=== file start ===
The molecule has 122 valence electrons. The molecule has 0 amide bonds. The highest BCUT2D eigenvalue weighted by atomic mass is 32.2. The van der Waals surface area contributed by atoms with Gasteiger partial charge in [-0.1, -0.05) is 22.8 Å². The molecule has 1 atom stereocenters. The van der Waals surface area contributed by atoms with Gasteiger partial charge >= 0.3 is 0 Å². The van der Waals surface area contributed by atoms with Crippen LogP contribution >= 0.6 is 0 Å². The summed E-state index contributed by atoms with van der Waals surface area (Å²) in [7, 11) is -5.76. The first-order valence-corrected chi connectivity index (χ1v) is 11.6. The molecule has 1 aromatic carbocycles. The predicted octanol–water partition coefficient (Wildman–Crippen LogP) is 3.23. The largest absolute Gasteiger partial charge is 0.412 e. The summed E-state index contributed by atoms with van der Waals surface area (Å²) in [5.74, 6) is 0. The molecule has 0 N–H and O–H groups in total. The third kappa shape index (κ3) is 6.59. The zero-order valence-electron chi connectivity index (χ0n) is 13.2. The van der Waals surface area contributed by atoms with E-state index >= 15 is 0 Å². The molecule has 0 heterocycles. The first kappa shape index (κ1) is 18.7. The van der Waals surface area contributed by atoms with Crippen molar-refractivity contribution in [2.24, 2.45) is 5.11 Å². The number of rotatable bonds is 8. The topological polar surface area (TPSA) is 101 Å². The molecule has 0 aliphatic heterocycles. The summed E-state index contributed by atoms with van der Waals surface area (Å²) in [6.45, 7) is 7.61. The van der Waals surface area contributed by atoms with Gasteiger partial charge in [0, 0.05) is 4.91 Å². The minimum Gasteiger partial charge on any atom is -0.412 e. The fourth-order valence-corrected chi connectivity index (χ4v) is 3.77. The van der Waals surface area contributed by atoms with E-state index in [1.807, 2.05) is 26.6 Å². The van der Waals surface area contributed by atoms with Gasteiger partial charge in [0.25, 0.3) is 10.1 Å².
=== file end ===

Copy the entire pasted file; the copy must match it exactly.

The molecule has 122 valence electrons. The molecule has 0 amide bonds. The highest BCUT2D eigenvalue weighted by atomic mass is 32.2. The van der Waals surface area contributed by atoms with Gasteiger partial charge in [-0.1, -0.05) is 22.8 Å². The molecule has 1 atom stereocenters. The van der Waals surface area contributed by atoms with Gasteiger partial charge >= 0.3 is 0 Å². The van der Waals surface area contributed by atoms with Crippen LogP contribution >= 0.6 is 0 Å². The summed E-state index contributed by atoms with van der Waals surface area (Å²) in [7, 11) is -5.76. The first-order valence-corrected chi connectivity index (χ1v) is 11.6. The molecule has 1 aromatic carbocycles. The predicted octanol–water partition coefficient (Wildman–Crippen LogP) is 3.23. The largest absolute Gasteiger partial charge is 0.412 e. The summed E-state index contributed by atoms with van der Waals surface area (Å²) in [5.74, 6) is 0. The molecule has 0 N–H and O–H groups in total. The third kappa shape index (κ3) is 6.59. The zero-order valence-electron chi connectivity index (χ0n) is 13.2. The van der Waals surface area contributed by atoms with E-state index >= 15 is 0 Å². The molecule has 0 heterocycles. The first kappa shape index (κ1) is 18.7. The van der Waals surface area contributed by atoms with Crippen molar-refractivity contribution in [2.24, 2.45) is 5.11 Å². The number of rotatable bonds is 8. The topological polar surface area (TPSA) is 101 Å². The molecule has 0 aliphatic heterocycles. The summed E-state index contributed by atoms with van der Waals surface area (Å²) in [6.45, 7) is 7.61. The van der Waals surface area contributed by atoms with Gasteiger partial charge in [0, 0.05) is 4.91 Å². The minimum Gasteiger partial charge on any atom is -0.412 e. The fourth-order valence-corrected chi connectivity index (χ4v) is 3.77. The van der Waals surface area contributed by atoms with E-state index in [1.807, 2.05) is 26.6 Å². The van der Waals surface area contributed by atoms with Gasteiger partial charge in [0.25, 0.3) is 10.1 Å².